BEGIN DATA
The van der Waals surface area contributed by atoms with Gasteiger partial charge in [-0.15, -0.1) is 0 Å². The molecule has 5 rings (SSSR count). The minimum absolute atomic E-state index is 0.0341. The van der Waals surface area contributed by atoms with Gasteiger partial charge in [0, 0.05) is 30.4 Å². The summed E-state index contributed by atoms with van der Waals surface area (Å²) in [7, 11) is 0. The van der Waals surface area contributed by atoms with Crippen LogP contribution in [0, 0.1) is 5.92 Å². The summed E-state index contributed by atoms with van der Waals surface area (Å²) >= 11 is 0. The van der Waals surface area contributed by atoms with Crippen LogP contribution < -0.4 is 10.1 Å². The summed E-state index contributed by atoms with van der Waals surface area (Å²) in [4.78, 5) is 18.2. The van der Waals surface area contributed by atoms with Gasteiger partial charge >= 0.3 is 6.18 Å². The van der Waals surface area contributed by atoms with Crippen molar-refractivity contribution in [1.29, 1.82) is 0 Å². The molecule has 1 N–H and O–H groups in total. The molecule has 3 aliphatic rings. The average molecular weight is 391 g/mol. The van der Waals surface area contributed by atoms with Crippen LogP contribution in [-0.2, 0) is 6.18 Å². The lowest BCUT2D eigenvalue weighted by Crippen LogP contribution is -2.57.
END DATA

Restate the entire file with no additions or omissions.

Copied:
The van der Waals surface area contributed by atoms with Gasteiger partial charge in [-0.15, -0.1) is 0 Å². The molecule has 5 rings (SSSR count). The minimum absolute atomic E-state index is 0.0341. The van der Waals surface area contributed by atoms with Gasteiger partial charge in [0, 0.05) is 30.4 Å². The summed E-state index contributed by atoms with van der Waals surface area (Å²) in [7, 11) is 0. The van der Waals surface area contributed by atoms with Crippen LogP contribution in [0, 0.1) is 5.92 Å². The summed E-state index contributed by atoms with van der Waals surface area (Å²) >= 11 is 0. The van der Waals surface area contributed by atoms with Crippen LogP contribution < -0.4 is 10.1 Å². The summed E-state index contributed by atoms with van der Waals surface area (Å²) in [4.78, 5) is 18.2. The van der Waals surface area contributed by atoms with Gasteiger partial charge >= 0.3 is 6.18 Å². The van der Waals surface area contributed by atoms with Crippen molar-refractivity contribution in [1.29, 1.82) is 0 Å². The molecule has 1 N–H and O–H groups in total. The molecule has 3 aliphatic rings. The average molecular weight is 391 g/mol. The van der Waals surface area contributed by atoms with Crippen LogP contribution in [-0.2, 0) is 6.18 Å². The lowest BCUT2D eigenvalue weighted by Crippen LogP contribution is -2.57.